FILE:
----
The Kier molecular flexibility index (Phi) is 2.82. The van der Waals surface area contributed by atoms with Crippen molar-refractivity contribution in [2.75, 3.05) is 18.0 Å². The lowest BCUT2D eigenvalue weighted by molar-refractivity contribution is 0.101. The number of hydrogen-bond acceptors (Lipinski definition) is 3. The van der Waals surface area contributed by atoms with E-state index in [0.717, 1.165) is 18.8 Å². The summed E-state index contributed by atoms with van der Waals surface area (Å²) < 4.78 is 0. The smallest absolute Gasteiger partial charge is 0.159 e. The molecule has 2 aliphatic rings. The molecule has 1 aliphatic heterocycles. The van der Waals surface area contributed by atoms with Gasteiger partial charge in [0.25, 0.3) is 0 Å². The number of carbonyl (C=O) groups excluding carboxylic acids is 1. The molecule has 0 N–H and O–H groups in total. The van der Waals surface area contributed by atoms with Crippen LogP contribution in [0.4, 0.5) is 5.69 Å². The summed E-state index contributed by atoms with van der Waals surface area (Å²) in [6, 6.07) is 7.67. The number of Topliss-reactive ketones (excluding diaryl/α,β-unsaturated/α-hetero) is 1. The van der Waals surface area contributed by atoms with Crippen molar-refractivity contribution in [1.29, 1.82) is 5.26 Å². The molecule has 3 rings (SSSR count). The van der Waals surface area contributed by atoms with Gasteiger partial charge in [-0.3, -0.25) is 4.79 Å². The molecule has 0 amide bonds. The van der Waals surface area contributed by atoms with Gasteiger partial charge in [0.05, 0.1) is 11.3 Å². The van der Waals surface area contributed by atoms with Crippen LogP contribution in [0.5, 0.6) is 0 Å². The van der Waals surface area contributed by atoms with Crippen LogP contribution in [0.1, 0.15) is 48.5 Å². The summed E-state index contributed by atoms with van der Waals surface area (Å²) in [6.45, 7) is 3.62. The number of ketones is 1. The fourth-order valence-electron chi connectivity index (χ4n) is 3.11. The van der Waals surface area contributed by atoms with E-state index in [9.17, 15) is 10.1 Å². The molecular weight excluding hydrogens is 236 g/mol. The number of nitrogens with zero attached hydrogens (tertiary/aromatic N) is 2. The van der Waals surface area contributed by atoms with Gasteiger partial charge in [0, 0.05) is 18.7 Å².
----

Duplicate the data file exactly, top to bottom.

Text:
The Kier molecular flexibility index (Phi) is 2.82. The van der Waals surface area contributed by atoms with Crippen molar-refractivity contribution in [2.75, 3.05) is 18.0 Å². The lowest BCUT2D eigenvalue weighted by molar-refractivity contribution is 0.101. The number of hydrogen-bond acceptors (Lipinski definition) is 3. The van der Waals surface area contributed by atoms with E-state index in [0.717, 1.165) is 18.8 Å². The summed E-state index contributed by atoms with van der Waals surface area (Å²) < 4.78 is 0. The smallest absolute Gasteiger partial charge is 0.159 e. The molecule has 2 aliphatic rings. The molecule has 1 aliphatic heterocycles. The van der Waals surface area contributed by atoms with Gasteiger partial charge in [0.25, 0.3) is 0 Å². The number of carbonyl (C=O) groups excluding carboxylic acids is 1. The molecule has 0 N–H and O–H groups in total. The van der Waals surface area contributed by atoms with Crippen LogP contribution in [0.4, 0.5) is 5.69 Å². The summed E-state index contributed by atoms with van der Waals surface area (Å²) in [6, 6.07) is 7.67. The number of Topliss-reactive ketones (excluding diaryl/α,β-unsaturated/α-hetero) is 1. The van der Waals surface area contributed by atoms with Crippen molar-refractivity contribution in [1.29, 1.82) is 5.26 Å². The molecule has 3 rings (SSSR count). The van der Waals surface area contributed by atoms with Gasteiger partial charge in [-0.3, -0.25) is 4.79 Å². The molecule has 0 amide bonds. The van der Waals surface area contributed by atoms with Gasteiger partial charge in [0.05, 0.1) is 11.3 Å². The van der Waals surface area contributed by atoms with Crippen LogP contribution in [0.5, 0.6) is 0 Å². The van der Waals surface area contributed by atoms with Crippen LogP contribution in [0.1, 0.15) is 48.5 Å². The summed E-state index contributed by atoms with van der Waals surface area (Å²) in [6.45, 7) is 3.62. The number of ketones is 1. The fourth-order valence-electron chi connectivity index (χ4n) is 3.11. The van der Waals surface area contributed by atoms with E-state index in [9.17, 15) is 10.1 Å². The molecular weight excluding hydrogens is 236 g/mol. The number of nitrogens with zero attached hydrogens (tertiary/aromatic N) is 2. The van der Waals surface area contributed by atoms with Gasteiger partial charge in [0, 0.05) is 18.7 Å².